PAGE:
Elon addressed alot of these issues multiple times in interviews but it boils down to this. Panasonic makes the cells used in the Tesla battery packs utilizing a special chemistry created specifically for Tesla. Tesla arranges the cells in a Proprietary way inside a pack (roughly 7000 or so) and cools them via a proprietary liquid cooling system. All of this is in addition to each cell being tripple fused creating a system in which all three fuses would need to fail before the cell could have issues related to power.
On top of all this he is so behind the battery pack he has a 8yr unlimited millage warranty.
So I would be as bold as to say the Li-Ion batteries in the Model S are likely to be some of the safest Li-Ion cells available.
I am not sure I follow you completely. Are you thinking progress has stalled in battery technology? Or are you worried about your safety? Or do you think the government isn't taking its responsibility? The last paragraph is a bit confusing.
Here my 2c on the issues you raised.
http://www.greencarcongress.com/batteries/ It is a very active research area and a lot of promising discoveries are made. But most scientific findings of today will find their way to mass production after 2020 or so. What we are seeing now in mass production is based on the scientific discoveries from before the start of this millenium. These time scales are very frustrating. But unavoidable.
Look at the history of the battery. Was there ever a big breakthrough in the past century? The first lithium ion batteries were only marginally better than the (more mature) NiMH or NiCad's of the time. And I can predict that the promising chemistries like lithium sulfur or lithium silicon will initially yield batteries that are only marginally better than the classic chemistries of that time. Most people hope for the breakthrough, while overlooking the steady, incremental improvements that are being made daily. That steady progress over the past 2 decades is what has made the Model S a reality, not some glitzy miracle breakthrough.
How do you feel driving around with 50-100 l of highly flammable liquid stored in a plastic container right under the bums of your back seat passengers? Can it get any worse than that? Up 'till now only 1 car battery has caught fire, and that was because it was left abandoned after a crash test instead of properly taken care of. I wouldn't worry too much if I were you. Even less about the Tesla battery which has small cells and a good cooling system that reduces the risk for a thermal runaway to almost 0. Totally uncomparable to the Dreamliner batteries.
You conclude: "Again, 200 cycles does not suggest an eternity." Do not confuse fundamental scientific research and product developement. In fundamental research a few 100 cycles suffice to get an idea about the cycle life of your new material. The first silicon anodes would almost completely lose their capacity after only 10 cycles or so. So if your new material loses, say, only 5% capacity in 200 cycles, you know you have something promising. And from those 200 cycles, it is quite easy to predict how the battery will behave in the next 2000 cycles.
These limited cycle tests are simply to quickly separate the wheat from the chaff. Product development is a different ballgame. Then you have to go through thousands of full and partial cycles to see how your product handles it.
One final word on EV sales. You quote from the article: "While Li-ion batteries for hybrid vehicles have enabled that car segment to grow rapidly over the years, the all-electric vehicle has languished as a niche market"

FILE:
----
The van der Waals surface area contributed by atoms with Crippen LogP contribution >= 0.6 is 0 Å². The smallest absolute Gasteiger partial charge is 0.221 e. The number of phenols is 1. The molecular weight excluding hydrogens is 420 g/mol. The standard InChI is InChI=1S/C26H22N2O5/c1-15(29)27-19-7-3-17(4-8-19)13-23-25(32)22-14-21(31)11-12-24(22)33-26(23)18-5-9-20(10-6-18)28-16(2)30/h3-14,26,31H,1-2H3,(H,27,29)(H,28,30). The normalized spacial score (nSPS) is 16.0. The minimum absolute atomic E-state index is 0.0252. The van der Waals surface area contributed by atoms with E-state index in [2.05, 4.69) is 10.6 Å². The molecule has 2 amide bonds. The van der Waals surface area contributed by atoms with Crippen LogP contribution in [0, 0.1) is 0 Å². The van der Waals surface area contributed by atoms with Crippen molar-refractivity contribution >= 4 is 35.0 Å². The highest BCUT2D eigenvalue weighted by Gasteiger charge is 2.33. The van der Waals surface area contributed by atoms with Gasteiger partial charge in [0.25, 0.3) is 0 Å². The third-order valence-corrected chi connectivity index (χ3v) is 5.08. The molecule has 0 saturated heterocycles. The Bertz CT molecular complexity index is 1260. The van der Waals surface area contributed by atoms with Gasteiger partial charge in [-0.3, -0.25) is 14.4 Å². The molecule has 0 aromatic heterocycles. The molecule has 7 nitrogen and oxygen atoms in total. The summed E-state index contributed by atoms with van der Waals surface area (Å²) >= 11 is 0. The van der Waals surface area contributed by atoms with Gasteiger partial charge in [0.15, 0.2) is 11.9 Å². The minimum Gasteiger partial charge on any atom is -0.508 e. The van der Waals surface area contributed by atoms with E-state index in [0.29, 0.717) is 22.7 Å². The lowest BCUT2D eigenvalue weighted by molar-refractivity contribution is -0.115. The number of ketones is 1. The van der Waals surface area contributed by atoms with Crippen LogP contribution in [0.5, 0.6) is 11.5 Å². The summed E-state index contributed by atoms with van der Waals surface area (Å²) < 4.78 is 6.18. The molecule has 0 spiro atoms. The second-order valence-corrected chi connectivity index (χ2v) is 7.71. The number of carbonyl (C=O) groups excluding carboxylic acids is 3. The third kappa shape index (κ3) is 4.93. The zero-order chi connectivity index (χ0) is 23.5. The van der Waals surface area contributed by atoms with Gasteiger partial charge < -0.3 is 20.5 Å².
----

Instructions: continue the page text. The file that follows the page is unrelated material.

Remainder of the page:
Firstly, until a short while ago, hybrids mainly used NiMH, not lithium ion, so it is factually incorrect. It is rumored the next gen 2015 Prius might still have NiMH.
Seconldy, EV's are not 'languishing'. It is a popular tune to sing, and probably comes from the anti-EV crowd that wants to spread some depressing negativity hoping it will turn into a self fulfilling prophecy.
But it couldn't be farther from the truth. EV sales fall short of some overoptimistic sales projections, but if you look through that fog you can see that EV sales are growing fast, faster than hybrids were at the same stage in their development.
It has only been 4 years since the LEAF went on sale. FOUR years! That is a very short time in the 'old' tech arena. People are spoiled by smart phones or software. A new product generation every 6 months. Well, it simply ain't so with cars. EV's are selling extremely well, but it will take a few generations for them to mature into mass market products. A few generations means 20 years.
Range anxiety is not an issue for me. Before deciding to buy a Tesla, I reset the odometer every morning for three months. What I found was that I traveled more than 100 miles only three times: once 108 miles, once 123 miles and once 187 miles. Accordingly, I decided the 40kWh battery would be satisfactory and for the $10,000 difference in price I could occasionally rent a car or drive my wife's car. I picked up my 40 last Sunday and on Tuesday drove it 112 miles arriving home with 23 miles left. A few more miles than usual as I gladly gave a few of my clients "test rides" and yes i stepped on it a couple of times. Never felt any range anxiety at all!
Near as I can tell, "range anxiety" must be a term coined by GM or one of the big oil company's.
Once you drive it, you realize there is no range anxiety. You know the Wh/mi you need to achieve, and you simply adjust your speed to achieve it (obviously, don't set out on a trip needing 400mi from a charge, but 260 is easily achievable).
Andre. Thank you for addressing my concerns and I apologize for the somewhat confusing last paragraph. Simply put, I was concerned about how these batteries will behave at the end of ten (or even 8) years. I assumed, correctly I believe, that since no car company has an EV that has lasted 8 years yet, no one knows for sure how these batteries will behave. And I was focusing on both issues: 1) Safety and 2) longevity. With respect to the latter, could the projections in the dashboard regarding how many miles remain from 8 year old batteries become so skewed as to leave many motorists stranded. DO we know enough about 8 year old battery behavior to answer that question? (Similar question regarding safety). Since many projections were made after these 200 cycle experiments, I simply wondered if we could use this data for 8 year old batteries. Is that clearer?
After 7 months of driving, I don't have "range" anxiety. Instead, I have "supercharger" anxiety. wondering if I have to wait to charge my car. Doesn't happen often (only once).